For many people with physical disabilities, making oneself useful and needed is the very best therapy.
The same holds true for dogs, apparently. Smiley, a golden retriever born without eyes, has found his place in life: he works as a therapy dog, visiting nursing homes and schools, bringing joy and laughter wherever he goes.
The dog’s owner, Joanne George, rescued the dog from a puppy mill, when he was about 1 or 2 years old.
“He was very scared, [the dogs] had never been out of that barn,” George recalled, adding that Smiley quickly bonded with another one of his dogs, a deaf Great Dane named Tyler.
“Tyler was so bouncy and crazy and happy go lucky and [Smiley] turned into the same dog,” George said. “He came out from underneath the tables where he was always hiding.”
George said seeing Smiley interact with crowds made her realize he would be a perfect therapy dog. She now brings the dogs to hospitals and schools in the area and says the dog almost always brightens people’s days.
She said at one nursing home, she realized how even a small visit with Smiley could make people happy.
“There was this man Teddy, [he had] no speech, no communication at all,” George said of one memorable nursing home resident. “[The staff] had never seen Teddy smile before.”
But once Smiley came up to Teddy, George said the staff was amazed. “[Teddy] smiled when Smiley got into his vision,” George said
George said after caring for Smiley for 10 years, she has learned a lot about how to care for blind dogs.
“Somebody through St. John’s Ambulance is wanting to adopt a dog that’s blind,” George said. “I told her all those things don’ t be his eyes, don’t run his life, don’t’ keep him in a bubble.”
She said it’s key for Smiley to figure out how to get around on his own. George said Smiley is mostly able to get around on his own without too much difficulty.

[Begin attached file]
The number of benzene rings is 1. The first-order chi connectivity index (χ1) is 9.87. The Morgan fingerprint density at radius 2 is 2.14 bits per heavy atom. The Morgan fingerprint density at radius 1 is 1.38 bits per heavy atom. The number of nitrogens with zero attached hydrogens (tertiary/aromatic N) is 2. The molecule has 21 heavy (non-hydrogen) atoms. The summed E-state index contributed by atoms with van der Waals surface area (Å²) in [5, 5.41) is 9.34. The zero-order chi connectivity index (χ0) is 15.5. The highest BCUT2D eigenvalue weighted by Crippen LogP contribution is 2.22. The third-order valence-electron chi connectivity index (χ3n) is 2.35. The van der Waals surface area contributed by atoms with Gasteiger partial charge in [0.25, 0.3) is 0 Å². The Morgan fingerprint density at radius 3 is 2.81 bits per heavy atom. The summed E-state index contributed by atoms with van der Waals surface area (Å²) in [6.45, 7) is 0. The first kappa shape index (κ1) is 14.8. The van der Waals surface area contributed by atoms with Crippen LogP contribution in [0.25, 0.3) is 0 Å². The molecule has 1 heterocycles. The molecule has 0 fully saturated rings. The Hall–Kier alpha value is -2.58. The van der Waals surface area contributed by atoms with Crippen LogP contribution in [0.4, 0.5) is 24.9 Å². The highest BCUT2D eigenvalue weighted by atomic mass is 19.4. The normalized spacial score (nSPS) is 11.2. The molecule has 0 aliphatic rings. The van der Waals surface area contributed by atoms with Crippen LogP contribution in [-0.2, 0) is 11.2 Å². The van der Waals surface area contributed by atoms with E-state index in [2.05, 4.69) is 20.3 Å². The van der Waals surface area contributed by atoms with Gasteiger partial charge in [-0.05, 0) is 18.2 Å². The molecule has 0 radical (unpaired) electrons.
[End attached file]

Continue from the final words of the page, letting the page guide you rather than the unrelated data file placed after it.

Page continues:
“Does he bump into things? Of course, he does. But he does it very carefully,” George said, noting the dog’s “high” steps when he walks. “He’s feeling with his feet.”
A great big shout-out to Mrs. George, who not only adopted blind Smiley but also deaf Tyler. She gives Tyler much of the credit for Smiley’s personality, but I think someone who likes dogs as much as she obviously does deserves the lion’s share of the credit.
Domesticated cats and dogs have a natural ability to bewitch total strangers they come in contact with. Of course, it takes a certain kind of disposition — a real love for humans and a keen sense of when to approach and when to back off. Not all dogs and cats have that innate ability and empathy, but those that do perform magic with Alzheimers patients, the sick, the depressed, sick children — anyone institutionalized and in distress.
I’ve seen this magic first hand as my friend’s cat made the rounds at a hospital once a week. Talk about possessing a good disposition. Before hospital staff would allow the cat to interact with patients, she had to have a bath and a check up. But the cat sat patiently while the staff readied her for her rounds.
She was a sensation the moment she hit the ward. She was on a leash and would approach patients in the hallway, rubbing against some she knew and sitting while newcomers would stroke her luxurious fur.
But it was in the hospital rooms where the cat showed her unreal ability. The sicker a patient was, the more tender she appeared to get: nuzzling, purring loudly and insistently head-butting the hand of the patient looking for affection.
I never saw anything but smiles on the faces of patients of all ages after meeting up with her.
Smiley seems to have the same ability. The thoughts of dogs are unknowable, but you like to think Smiley is proud of himself for bringing joy and laughter to so many who need it so desperately.